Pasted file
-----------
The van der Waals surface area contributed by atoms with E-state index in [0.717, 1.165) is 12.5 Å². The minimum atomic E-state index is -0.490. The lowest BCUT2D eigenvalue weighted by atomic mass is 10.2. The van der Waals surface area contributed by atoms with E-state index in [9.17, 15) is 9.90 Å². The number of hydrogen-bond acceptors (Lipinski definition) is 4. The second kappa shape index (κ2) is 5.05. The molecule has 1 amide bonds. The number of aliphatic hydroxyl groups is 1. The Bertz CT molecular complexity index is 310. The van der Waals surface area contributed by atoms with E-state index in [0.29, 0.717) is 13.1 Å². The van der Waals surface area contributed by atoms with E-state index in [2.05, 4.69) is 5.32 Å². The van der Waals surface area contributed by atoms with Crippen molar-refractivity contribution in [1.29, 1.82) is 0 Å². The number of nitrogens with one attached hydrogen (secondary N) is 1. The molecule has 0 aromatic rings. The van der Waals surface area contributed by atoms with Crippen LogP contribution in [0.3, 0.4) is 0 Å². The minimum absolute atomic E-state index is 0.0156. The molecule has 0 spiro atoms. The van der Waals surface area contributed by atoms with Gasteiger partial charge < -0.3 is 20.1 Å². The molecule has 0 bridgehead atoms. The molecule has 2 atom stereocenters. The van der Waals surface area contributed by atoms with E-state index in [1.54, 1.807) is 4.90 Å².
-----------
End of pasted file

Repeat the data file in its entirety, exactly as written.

The van der Waals surface area contributed by atoms with E-state index in [0.717, 1.165) is 12.5 Å². The minimum atomic E-state index is -0.490. The lowest BCUT2D eigenvalue weighted by atomic mass is 10.2. The van der Waals surface area contributed by atoms with E-state index in [9.17, 15) is 9.90 Å². The number of hydrogen-bond acceptors (Lipinski definition) is 4. The second kappa shape index (κ2) is 5.05. The molecule has 1 amide bonds. The number of aliphatic hydroxyl groups is 1. The Bertz CT molecular complexity index is 310. The van der Waals surface area contributed by atoms with E-state index in [0.29, 0.717) is 13.1 Å². The van der Waals surface area contributed by atoms with E-state index in [2.05, 4.69) is 5.32 Å². The van der Waals surface area contributed by atoms with Crippen molar-refractivity contribution in [1.29, 1.82) is 0 Å². The number of nitrogens with one attached hydrogen (secondary N) is 1. The molecule has 0 aromatic rings. The van der Waals surface area contributed by atoms with Crippen LogP contribution in [0.3, 0.4) is 0 Å². The minimum absolute atomic E-state index is 0.0156. The molecule has 0 spiro atoms. The van der Waals surface area contributed by atoms with Gasteiger partial charge < -0.3 is 20.1 Å². The molecule has 0 bridgehead atoms. The molecule has 2 atom stereocenters. The van der Waals surface area contributed by atoms with E-state index in [1.54, 1.807) is 4.90 Å².